One thing to consider, it may not be offensive to you, yet courtesy should be given to others. Sorry, as ethics rules in my book over freedom of speech any day because that’s a better democracy. If you don’t get it, may I smack my food around you since it couldn’t possibly ruin your appetite?
Don't let the "me generation" fool you by their "what's in" thought or WWJD which usually have a positive line today.

If the play had not been a great hit, bet most would have said; WhyTF wear that awful pin.
posted by thomcatspike at 12:17 PM on April 21, 2005


'Students (were) arguing with each other about the justification for wearing the T-shirts.' 'People who had gotten along in the past, and seeing each other in these different shirts saying, "What's wrong with me? Do you have a problem with me?"'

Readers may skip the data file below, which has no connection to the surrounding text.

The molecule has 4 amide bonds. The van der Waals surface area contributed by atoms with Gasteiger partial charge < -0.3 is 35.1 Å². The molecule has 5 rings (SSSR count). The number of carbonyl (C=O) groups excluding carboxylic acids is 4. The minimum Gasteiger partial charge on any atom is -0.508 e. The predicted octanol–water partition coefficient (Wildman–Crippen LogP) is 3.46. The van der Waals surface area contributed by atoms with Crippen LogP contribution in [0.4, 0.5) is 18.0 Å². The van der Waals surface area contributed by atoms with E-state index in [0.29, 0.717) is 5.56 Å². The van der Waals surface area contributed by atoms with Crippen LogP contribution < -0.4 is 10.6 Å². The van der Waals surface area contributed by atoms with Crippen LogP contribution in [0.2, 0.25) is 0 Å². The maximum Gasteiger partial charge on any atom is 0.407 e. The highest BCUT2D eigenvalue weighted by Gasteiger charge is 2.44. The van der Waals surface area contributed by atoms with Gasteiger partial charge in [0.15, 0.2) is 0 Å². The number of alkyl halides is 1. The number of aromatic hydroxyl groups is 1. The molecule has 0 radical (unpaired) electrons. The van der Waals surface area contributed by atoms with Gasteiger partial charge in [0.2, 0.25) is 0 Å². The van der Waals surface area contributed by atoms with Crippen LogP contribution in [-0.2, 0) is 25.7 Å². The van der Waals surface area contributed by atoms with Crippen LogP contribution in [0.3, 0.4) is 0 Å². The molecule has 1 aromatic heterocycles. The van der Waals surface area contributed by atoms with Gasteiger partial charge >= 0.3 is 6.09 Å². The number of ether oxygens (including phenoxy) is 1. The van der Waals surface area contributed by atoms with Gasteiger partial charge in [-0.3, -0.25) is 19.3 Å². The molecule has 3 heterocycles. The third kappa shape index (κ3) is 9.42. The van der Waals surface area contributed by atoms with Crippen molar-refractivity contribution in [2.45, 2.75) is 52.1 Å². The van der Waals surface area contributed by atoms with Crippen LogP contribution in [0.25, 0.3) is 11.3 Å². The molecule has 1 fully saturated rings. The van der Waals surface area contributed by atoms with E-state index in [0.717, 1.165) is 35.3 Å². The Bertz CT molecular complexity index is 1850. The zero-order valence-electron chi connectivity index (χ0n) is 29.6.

Oh noes!!11! Young people engaged in dialog! Teens figuring out what social values they support! Children forced to defend their beliefs!

Keep them stupid and lazy, I say. Makes for a population that's easier to control.
posted by five fresh fish at 12:26 PM on April 21, 2005


Y'know, if you say "vagina" over and over in an Australian accent, it sounds really hilarious.
posted by jonmc at 12:29 PM on April 21, 2005


satanic verses is a novel, not a book about the occult.
posted by mdn at 12:30 PM on April 21, 2005


It is the name of a novel, but where did that name come from?
posted by found missing at 12:39 PM on April 21, 2005


If the play had not been a great hit...

Yawn. Let me get in on the fun: "If the student had worn an 'abortion is murder' button you would be screaming that the principal is part of the abortion lobby!"